Nick Clegg: Brexit is proving the Tories are no longer the party of business
If you pay £16,500 you can have an advert on the canvas bags or lanyards issued to delegates. If you want an exhibition stand in a plum spot you’ll pay anything up to £27,500. And, according to press reports, you’ll need to cough up more than £3,000 to rub shoulders very briefly over lunch with national luminaries such as Liam Fox, Chris Grayling or even Theresa May herself.
Welcome to the great love-in between British business and theConservative Party, which will be on ample — and expensive — display this week at the party conference in Birmingham.
I do not disapprove of businesses paying to participate in party conference events — indeed, I encouraged it when I was leader of my own party. Nor do I begrudge the Conservatives for raising their price tag to get as much into their party coffers as possible. As long as we’re stuck with our opaque party funding rules — the reform of which has been repeatedly blocked by both the Conservative and Labour parties — it’s just the way of the world.
No, my big query about the huge financial donations provided by British businesses to the Conservative Party is not based on sanctimony but simply this: why are businesses supporting a party which now poses such a serious threat to the long-term health of the British economy?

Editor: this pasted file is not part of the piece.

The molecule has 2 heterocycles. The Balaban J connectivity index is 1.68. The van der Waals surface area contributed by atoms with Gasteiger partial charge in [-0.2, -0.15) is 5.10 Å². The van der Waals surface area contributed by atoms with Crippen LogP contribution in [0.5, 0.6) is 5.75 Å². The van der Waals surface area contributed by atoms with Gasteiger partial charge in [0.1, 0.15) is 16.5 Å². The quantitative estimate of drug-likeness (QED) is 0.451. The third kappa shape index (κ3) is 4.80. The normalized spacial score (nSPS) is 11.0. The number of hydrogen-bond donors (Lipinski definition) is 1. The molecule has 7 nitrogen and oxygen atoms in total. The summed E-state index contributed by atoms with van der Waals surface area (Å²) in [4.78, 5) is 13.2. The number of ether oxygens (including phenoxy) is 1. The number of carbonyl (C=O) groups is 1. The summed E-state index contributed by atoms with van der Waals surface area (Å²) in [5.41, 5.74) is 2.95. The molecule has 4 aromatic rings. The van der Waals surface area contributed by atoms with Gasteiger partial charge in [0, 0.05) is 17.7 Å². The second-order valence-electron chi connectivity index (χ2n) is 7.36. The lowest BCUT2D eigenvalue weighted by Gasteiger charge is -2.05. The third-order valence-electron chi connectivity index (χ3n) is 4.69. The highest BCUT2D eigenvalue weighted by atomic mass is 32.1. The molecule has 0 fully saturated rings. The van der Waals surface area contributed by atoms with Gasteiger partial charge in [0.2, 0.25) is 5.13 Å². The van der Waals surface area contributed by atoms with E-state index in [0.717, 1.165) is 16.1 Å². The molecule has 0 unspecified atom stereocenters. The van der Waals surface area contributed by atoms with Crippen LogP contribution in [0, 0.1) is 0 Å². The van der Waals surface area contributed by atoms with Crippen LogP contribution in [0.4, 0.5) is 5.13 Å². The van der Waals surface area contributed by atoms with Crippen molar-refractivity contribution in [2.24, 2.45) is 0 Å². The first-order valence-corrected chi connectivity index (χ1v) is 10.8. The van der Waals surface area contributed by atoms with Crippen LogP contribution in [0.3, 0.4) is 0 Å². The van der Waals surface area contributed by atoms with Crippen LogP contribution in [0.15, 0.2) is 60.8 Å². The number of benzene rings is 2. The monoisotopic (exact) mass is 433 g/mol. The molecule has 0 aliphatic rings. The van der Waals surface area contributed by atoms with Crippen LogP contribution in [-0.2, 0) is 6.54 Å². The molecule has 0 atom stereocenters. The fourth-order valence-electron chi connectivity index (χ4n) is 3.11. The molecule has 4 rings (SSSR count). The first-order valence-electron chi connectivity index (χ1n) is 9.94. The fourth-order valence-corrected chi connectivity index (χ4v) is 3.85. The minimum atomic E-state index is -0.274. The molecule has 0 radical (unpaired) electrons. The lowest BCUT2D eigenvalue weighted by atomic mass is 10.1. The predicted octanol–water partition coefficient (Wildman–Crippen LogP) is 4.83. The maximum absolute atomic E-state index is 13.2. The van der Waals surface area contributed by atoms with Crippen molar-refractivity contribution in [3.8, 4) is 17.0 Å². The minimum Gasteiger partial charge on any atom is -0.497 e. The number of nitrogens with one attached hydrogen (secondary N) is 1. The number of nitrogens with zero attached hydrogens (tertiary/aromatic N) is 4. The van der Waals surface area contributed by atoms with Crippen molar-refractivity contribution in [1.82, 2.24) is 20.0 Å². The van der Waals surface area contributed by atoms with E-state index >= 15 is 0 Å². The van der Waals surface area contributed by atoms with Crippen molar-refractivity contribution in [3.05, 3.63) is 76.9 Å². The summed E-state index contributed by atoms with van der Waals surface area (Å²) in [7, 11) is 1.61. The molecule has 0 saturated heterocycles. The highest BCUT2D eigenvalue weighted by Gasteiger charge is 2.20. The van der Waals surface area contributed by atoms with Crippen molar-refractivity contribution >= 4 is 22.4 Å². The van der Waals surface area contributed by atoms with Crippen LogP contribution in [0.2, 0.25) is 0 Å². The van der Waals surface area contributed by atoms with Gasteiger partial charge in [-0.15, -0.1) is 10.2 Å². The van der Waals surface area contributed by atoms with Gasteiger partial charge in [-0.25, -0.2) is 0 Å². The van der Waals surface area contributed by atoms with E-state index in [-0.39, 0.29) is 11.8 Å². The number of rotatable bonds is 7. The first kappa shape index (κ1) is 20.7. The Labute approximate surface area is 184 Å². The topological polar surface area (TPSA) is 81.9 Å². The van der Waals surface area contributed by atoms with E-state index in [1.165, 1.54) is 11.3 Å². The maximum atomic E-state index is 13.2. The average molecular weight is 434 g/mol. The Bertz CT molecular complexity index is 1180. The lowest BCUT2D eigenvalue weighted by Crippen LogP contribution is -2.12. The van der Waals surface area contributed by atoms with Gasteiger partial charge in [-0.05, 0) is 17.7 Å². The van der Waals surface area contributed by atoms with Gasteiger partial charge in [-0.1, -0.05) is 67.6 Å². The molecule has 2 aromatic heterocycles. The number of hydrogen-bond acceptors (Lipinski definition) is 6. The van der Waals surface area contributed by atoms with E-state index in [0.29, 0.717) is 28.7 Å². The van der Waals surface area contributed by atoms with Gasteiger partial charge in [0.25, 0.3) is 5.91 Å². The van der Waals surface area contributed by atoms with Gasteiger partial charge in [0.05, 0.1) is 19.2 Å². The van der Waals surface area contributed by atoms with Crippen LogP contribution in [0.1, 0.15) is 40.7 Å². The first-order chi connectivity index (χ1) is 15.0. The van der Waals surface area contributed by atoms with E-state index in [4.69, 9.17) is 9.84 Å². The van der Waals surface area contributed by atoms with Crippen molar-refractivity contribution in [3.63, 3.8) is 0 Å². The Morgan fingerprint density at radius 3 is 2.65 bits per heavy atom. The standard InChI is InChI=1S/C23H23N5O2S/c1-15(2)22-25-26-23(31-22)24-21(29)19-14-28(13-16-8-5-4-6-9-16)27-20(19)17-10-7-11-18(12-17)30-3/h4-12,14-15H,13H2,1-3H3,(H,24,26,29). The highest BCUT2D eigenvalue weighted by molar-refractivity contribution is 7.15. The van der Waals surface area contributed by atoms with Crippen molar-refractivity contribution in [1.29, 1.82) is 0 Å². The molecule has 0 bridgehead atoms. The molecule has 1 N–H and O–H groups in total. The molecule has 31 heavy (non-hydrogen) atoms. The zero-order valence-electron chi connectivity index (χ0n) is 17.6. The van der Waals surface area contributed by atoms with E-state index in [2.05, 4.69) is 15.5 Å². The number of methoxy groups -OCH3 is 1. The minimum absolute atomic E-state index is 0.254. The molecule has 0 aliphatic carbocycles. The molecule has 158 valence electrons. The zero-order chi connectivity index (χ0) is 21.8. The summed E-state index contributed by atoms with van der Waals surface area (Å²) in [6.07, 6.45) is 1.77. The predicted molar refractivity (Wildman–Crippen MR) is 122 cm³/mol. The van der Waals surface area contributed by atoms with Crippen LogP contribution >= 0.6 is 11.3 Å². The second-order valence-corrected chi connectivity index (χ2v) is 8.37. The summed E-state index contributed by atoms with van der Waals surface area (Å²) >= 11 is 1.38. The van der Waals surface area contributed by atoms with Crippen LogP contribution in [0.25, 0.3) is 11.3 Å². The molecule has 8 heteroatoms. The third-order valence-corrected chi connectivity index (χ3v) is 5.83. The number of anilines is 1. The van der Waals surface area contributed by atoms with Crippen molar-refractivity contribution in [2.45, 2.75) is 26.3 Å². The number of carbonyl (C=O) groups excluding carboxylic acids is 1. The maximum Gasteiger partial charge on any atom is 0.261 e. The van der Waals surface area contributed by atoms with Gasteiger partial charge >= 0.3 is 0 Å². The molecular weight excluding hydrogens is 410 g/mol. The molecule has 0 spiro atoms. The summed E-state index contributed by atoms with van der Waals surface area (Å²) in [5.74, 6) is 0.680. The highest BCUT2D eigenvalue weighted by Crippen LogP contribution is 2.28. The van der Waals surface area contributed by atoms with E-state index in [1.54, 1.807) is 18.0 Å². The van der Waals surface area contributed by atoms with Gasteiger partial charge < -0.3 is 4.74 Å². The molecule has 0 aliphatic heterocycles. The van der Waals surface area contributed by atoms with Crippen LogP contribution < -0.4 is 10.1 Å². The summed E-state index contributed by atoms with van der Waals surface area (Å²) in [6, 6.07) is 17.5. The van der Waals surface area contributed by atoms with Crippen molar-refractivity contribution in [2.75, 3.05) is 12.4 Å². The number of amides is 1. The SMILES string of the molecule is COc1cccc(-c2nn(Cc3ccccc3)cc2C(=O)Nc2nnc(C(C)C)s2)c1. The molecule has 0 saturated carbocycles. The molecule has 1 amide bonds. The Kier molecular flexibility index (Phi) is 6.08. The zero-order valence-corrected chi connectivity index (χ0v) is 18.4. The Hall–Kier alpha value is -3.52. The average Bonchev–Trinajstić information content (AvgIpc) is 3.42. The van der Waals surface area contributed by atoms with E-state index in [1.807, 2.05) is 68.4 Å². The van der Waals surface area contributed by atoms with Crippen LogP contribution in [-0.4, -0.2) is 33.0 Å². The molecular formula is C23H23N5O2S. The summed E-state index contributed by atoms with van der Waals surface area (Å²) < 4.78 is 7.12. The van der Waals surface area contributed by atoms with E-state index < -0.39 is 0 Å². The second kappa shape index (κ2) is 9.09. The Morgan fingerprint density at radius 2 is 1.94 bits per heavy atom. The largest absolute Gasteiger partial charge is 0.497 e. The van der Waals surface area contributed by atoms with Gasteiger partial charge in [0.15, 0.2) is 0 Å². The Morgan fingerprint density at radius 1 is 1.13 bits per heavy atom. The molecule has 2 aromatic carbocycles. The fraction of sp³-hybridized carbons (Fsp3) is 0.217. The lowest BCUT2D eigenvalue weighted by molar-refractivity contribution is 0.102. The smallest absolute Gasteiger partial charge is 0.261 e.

11 reasons Jeremy Corbyn is wrong on the single market
Two weeks ago, Jeremy Corbyn suggested Britain should give up its membership of the EU’s Single Market - a position he shares with only the most hardcore Brexiteers.
The single market means it as easy to trade between London and Berlin as it is between Edinburgh and London. Within the Single Market, goods, people, services and capital can move freely, meaning there’s no lengthy customs checks, borders to cross and goods can move freely and cheaply.
Giving up our membership of the Single Market would be catastrophic for our economy and put millions of people’s livelihoods at risk. Even if we agreed a deal to allow access to the Single Market it would mean less investment, fewer jobs and no say over the laws that government our access, compared to remaining fully-fledged members.
Nick Clegg: Tories are 'up Brexit creek'
Nick Clegg, the former deputy prime minister and now the Liberal Democrats’ spokesman on Europe, said this morning the Conservatives were facing “paralysis” as the party tried to reconcile different priorities.
“That is why they find themselves up this Brexit creek – never mind they don’t have a paddle; they don’t have a canoe, they don’t have a map, they have absolutely no clue whatsoever,” he told the Liberal Democrat conference in Brighton this morning.